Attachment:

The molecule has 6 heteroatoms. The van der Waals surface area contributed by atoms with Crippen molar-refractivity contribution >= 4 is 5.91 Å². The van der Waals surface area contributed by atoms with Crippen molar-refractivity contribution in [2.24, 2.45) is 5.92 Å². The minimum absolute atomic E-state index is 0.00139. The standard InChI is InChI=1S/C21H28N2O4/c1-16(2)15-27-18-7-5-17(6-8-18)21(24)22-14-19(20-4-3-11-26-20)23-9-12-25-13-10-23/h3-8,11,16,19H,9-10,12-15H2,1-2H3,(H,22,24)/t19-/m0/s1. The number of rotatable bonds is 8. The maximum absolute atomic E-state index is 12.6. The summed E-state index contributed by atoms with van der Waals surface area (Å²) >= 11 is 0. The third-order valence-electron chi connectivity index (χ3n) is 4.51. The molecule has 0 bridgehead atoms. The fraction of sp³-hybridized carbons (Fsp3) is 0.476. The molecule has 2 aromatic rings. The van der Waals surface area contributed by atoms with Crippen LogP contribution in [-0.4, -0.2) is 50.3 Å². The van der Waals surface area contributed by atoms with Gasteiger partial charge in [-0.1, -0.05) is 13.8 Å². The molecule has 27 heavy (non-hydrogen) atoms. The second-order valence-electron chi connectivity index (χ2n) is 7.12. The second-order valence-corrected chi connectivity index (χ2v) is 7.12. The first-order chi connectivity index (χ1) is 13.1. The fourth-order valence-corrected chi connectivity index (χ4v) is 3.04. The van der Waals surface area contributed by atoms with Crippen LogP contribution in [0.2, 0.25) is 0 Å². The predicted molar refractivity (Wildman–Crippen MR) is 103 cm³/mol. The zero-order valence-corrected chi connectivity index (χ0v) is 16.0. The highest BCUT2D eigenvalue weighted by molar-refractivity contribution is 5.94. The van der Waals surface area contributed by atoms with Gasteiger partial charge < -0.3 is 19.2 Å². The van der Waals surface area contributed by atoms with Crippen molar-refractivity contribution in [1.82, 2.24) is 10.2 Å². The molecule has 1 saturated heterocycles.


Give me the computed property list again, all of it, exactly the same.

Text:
The molecule has 6 heteroatoms. The van der Waals surface area contributed by atoms with Crippen molar-refractivity contribution >= 4 is 5.91 Å². The van der Waals surface area contributed by atoms with Crippen molar-refractivity contribution in [2.24, 2.45) is 5.92 Å². The minimum absolute atomic E-state index is 0.00139. The standard InChI is InChI=1S/C21H28N2O4/c1-16(2)15-27-18-7-5-17(6-8-18)21(24)22-14-19(20-4-3-11-26-20)23-9-12-25-13-10-23/h3-8,11,16,19H,9-10,12-15H2,1-2H3,(H,22,24)/t19-/m0/s1. The number of rotatable bonds is 8. The maximum absolute atomic E-state index is 12.6. The summed E-state index contributed by atoms with van der Waals surface area (Å²) >= 11 is 0. The third-order valence-electron chi connectivity index (χ3n) is 4.51. The molecule has 0 bridgehead atoms. The fraction of sp³-hybridized carbons (Fsp3) is 0.476. The molecule has 2 aromatic rings. The van der Waals surface area contributed by atoms with Crippen LogP contribution in [-0.4, -0.2) is 50.3 Å². The van der Waals surface area contributed by atoms with Gasteiger partial charge in [-0.1, -0.05) is 13.8 Å². The molecule has 27 heavy (non-hydrogen) atoms. The second-order valence-electron chi connectivity index (χ2n) is 7.12. The second-order valence-corrected chi connectivity index (χ2v) is 7.12. The first-order chi connectivity index (χ1) is 13.1. The fourth-order valence-corrected chi connectivity index (χ4v) is 3.04. The van der Waals surface area contributed by atoms with Crippen LogP contribution in [0.2, 0.25) is 0 Å². The predicted molar refractivity (Wildman–Crippen MR) is 103 cm³/mol. The zero-order valence-corrected chi connectivity index (χ0v) is 16.0. The highest BCUT2D eigenvalue weighted by molar-refractivity contribution is 5.94. The van der Waals surface area contributed by atoms with Gasteiger partial charge < -0.3 is 19.2 Å². The van der Waals surface area contributed by atoms with Crippen molar-refractivity contribution in [1.82, 2.24) is 10.2 Å². The molecule has 1 saturated heterocycles.